Lok Sabha polls 2014: Ladakh keeps analysts busy with no clear winner here
Over the next one week, both Congress vice-president Rahul and BJP leader Gadkari are scheduled to campaign in Ladakh, which goes to polls on May 7.
Over the next one week, both Congress vice-president Rahul Gandhi and BJP leader Nitin Gadkari are scheduled to campaign in Ladakh, which goes to polls on May 7. The region has fielded four candidates, representing 159,631 voters spread across the desert districts of Leh and Kargil.
Gandhi is flying in on Tuesday to campaign for Tsering Samphel. Gadkari follows on May 4 for Thupstan Chhewang, the most senior politician in the fray. But the two Buddhist are not alone. They have two Shia Muslims—Ghulam Raza and Syed Qasim Sabri, from Kargil, 235 km from Leh—in the ring too.
Under the Congress-National Conference coalition arrangement, Ladakh was given to Congress. But the decision makers ignored the reality that Leh and Kargil have fought pitched battles to retain the Lok Sabha seat. Given the narrow differences between voters of the two districts, it has always been tricky to contest and win. So far, the Congress has represented it six times, the NC twice and independents thrice.
The two districts appear to have evolved an interesting modus operandi to flout party dictates. If a party picks a candidate from Leh, Kargil reacts and vice versa. Leh did it once and Kargil twice. In 2009, Kargil’s independent candidate Ghulam Hassan Khan (who later joined NC), defeated Congress’ P Namgyal by a narrow margin of just 3,600 votes.
History seems to be repeating itself. Peeved over the coalition fielding a Buddhist, Kargil Congress asked its former district president and lawmaker Ghulam Raza to resign and contest independently. Kargil’s anti-Congress lobby took it as party’s strategy to reduce the impact of Muslim vote and make Samphel win. They fielded another candidate, Agha Syed Qasim Sabri.
In Kargil, political decisions are mostly taken by two religious institutions: the Khomanie Trust and the Islamia School. The Khomanie Trust is a sort of neo-liberal thought that is currently dominated by the Congress, but the all-powerful Islamia School is controlled by the Aghas, the town’s most influential clan. That makes Raza a Lilliput and Sabri a candidate to be reckoned with because of Aghas’ backing.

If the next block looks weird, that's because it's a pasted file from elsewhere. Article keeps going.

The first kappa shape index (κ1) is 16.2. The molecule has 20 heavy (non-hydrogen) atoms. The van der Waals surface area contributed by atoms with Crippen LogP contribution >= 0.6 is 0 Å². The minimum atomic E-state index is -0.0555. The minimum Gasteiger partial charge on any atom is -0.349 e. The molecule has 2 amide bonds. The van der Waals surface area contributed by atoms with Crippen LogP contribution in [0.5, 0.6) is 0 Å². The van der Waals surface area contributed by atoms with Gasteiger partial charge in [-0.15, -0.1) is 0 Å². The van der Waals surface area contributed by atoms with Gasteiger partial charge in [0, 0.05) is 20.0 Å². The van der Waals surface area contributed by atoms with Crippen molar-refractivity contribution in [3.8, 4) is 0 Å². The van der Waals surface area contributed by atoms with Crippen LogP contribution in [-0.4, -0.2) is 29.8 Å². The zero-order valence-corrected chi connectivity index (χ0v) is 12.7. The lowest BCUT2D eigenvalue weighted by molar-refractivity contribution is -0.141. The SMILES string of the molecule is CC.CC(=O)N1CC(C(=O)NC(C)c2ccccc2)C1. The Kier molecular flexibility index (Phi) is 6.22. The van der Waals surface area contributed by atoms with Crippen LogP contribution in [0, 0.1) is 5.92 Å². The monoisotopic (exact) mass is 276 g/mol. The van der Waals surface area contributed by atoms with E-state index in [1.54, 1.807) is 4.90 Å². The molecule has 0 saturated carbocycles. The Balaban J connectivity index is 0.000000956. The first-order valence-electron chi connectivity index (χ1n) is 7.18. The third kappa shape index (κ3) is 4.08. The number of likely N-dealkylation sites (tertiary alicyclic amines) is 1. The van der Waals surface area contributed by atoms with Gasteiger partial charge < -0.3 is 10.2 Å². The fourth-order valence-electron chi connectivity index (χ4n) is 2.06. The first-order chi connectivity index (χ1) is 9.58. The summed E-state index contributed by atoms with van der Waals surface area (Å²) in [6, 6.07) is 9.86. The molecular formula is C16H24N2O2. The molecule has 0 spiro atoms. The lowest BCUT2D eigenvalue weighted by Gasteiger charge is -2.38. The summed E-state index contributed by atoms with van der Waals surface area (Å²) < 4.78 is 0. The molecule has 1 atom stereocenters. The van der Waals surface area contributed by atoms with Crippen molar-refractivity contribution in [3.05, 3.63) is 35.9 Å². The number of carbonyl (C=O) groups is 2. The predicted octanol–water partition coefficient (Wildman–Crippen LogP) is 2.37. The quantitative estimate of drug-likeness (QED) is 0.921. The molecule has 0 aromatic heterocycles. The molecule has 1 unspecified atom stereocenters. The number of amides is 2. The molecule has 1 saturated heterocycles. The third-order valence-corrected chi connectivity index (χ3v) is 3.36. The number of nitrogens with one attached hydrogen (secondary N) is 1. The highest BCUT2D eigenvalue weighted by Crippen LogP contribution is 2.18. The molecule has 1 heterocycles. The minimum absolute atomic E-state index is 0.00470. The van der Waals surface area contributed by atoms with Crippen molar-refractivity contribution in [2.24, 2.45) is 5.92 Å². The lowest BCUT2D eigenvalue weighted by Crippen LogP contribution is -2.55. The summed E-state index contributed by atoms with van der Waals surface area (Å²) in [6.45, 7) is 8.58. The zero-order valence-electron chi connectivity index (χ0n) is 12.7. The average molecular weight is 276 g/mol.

Analysts say that Leh faces a similar situation. After Congress fielded its district president, T Samphel, BJP’s Thupstan Chhewang joined the fray. Given the influence the two candidates have, Buddhist vote is divided.
"Voter is confused because both are equally good," said Dorjey Wangchuk, an official. "Thupstan, however, is enjoying a better standing than Samphal because he has been there for a long time; he commands respect and has some contribution as well."
Scion of Leh’s Raja family that ruled the region for the long time, Thupstan’s wife Sarla is still considered the Queen of Ladakh. Thupstan shot into prominence when, as head of the Ladakh Buddhist Association (LBA), he spearheaded a communal agitation that eventually led to the creation of Ladakh Autonomous Hill Development Council (LAHDC) in 1995. He headed the Council till he was elected to Parliament in 2004. Then, he was contesting as a candidate of Ladakh Union Territory Front (LUTF).
Thupstan’s politics revolve around converting Ladakh into a Union territory and he has managed to get this slogan back on the street. Key observers say it was a mistake on the part of Congress.
"It was initially Congress that announced they will get UT to Ladakh," political activist Feroz Ahmad, said. "The announcement was fiercely reacted to by PCC chief Prof Saif ud Din Soz, saying it was not part of the Congress manifesto. Then NC and PDP reacted fiercely to it."
The issue then landed in BJP’s lap with Thupstan, the person who had raised the demand first, cashing in on it.
Analysts say that with the UT issue lost to the BJP, Congress is now exploiting the introduction of Sindhu Darshan, a yearly festival that a BJP-led Delhi government had introduced in October 1997 and which was later taken up by LK Advani as deputy prime minister. Congress sees the festival as BJP’s idea of impacting Tibetan culture.
However, some analysts think that the key to any candidate’s victory lies neither in Leh nor in Kargil. It is the remote Buddhist enclave of Zanskar that is likely to upset everyone’s calculation. The enclave has 8,000 votes, which, if polled to a single candidate will decide the verdict. "But that is not the case," said Asgar Ali. "If the reports we are getting in Kargil are correct, then Zanskar is polling for both the Buddhists and even a part of it is coming to Islamia School."
While it is premature to forecast the poll outcome, if Modi takes Ladakh, it will be a Himalayan victory.